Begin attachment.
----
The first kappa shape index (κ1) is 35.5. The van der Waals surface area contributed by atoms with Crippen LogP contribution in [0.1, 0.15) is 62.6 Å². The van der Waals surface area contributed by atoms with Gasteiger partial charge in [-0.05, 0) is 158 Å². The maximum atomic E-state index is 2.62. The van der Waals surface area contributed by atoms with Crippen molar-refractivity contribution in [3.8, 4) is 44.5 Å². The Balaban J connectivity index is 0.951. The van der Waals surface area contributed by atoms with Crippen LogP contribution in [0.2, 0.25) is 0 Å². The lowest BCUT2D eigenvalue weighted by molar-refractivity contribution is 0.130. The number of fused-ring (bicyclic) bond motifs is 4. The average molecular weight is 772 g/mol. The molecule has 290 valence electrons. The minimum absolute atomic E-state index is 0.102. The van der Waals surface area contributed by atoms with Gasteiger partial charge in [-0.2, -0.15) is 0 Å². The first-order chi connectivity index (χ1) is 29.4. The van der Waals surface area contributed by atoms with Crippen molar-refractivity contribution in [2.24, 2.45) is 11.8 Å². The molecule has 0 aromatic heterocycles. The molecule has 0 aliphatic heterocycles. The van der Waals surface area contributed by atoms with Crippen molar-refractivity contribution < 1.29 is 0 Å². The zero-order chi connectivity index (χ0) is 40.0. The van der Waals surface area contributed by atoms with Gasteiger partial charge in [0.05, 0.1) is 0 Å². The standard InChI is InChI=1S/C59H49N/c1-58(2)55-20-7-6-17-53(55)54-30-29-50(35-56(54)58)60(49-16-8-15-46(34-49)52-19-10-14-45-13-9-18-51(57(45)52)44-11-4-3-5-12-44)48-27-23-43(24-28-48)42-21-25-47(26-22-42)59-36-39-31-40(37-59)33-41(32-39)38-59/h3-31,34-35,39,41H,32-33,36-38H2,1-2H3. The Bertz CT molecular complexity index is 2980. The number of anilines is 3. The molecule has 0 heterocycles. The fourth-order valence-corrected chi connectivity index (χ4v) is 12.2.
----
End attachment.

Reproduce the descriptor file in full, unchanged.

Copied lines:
The first kappa shape index (κ1) is 35.5. The van der Waals surface area contributed by atoms with Crippen LogP contribution in [0.1, 0.15) is 62.6 Å². The van der Waals surface area contributed by atoms with Gasteiger partial charge in [-0.05, 0) is 158 Å². The maximum atomic E-state index is 2.62. The van der Waals surface area contributed by atoms with Crippen molar-refractivity contribution in [3.8, 4) is 44.5 Å². The Balaban J connectivity index is 0.951. The van der Waals surface area contributed by atoms with Crippen LogP contribution in [0.2, 0.25) is 0 Å². The lowest BCUT2D eigenvalue weighted by molar-refractivity contribution is 0.130. The number of fused-ring (bicyclic) bond motifs is 4. The average molecular weight is 772 g/mol. The molecule has 290 valence electrons. The minimum absolute atomic E-state index is 0.102. The van der Waals surface area contributed by atoms with Gasteiger partial charge in [-0.2, -0.15) is 0 Å². The first-order chi connectivity index (χ1) is 29.4. The van der Waals surface area contributed by atoms with Crippen molar-refractivity contribution in [2.24, 2.45) is 11.8 Å². The molecule has 0 aromatic heterocycles. The molecule has 0 aliphatic heterocycles. The van der Waals surface area contributed by atoms with Crippen molar-refractivity contribution < 1.29 is 0 Å². The zero-order chi connectivity index (χ0) is 40.0. The van der Waals surface area contributed by atoms with Gasteiger partial charge in [0.05, 0.1) is 0 Å². The standard InChI is InChI=1S/C59H49N/c1-58(2)55-20-7-6-17-53(55)54-30-29-50(35-56(54)58)60(49-16-8-15-46(34-49)52-19-10-14-45-13-9-18-51(57(45)52)44-11-4-3-5-12-44)48-27-23-43(24-28-48)42-21-25-47(26-22-42)59-36-39-31-40(37-59)33-41(32-39)38-59/h3-31,34-35,39,41H,32-33,36-38H2,1-2H3. The Bertz CT molecular complexity index is 2980. The number of anilines is 3. The molecule has 0 heterocycles. The fourth-order valence-corrected chi connectivity index (χ4v) is 12.2.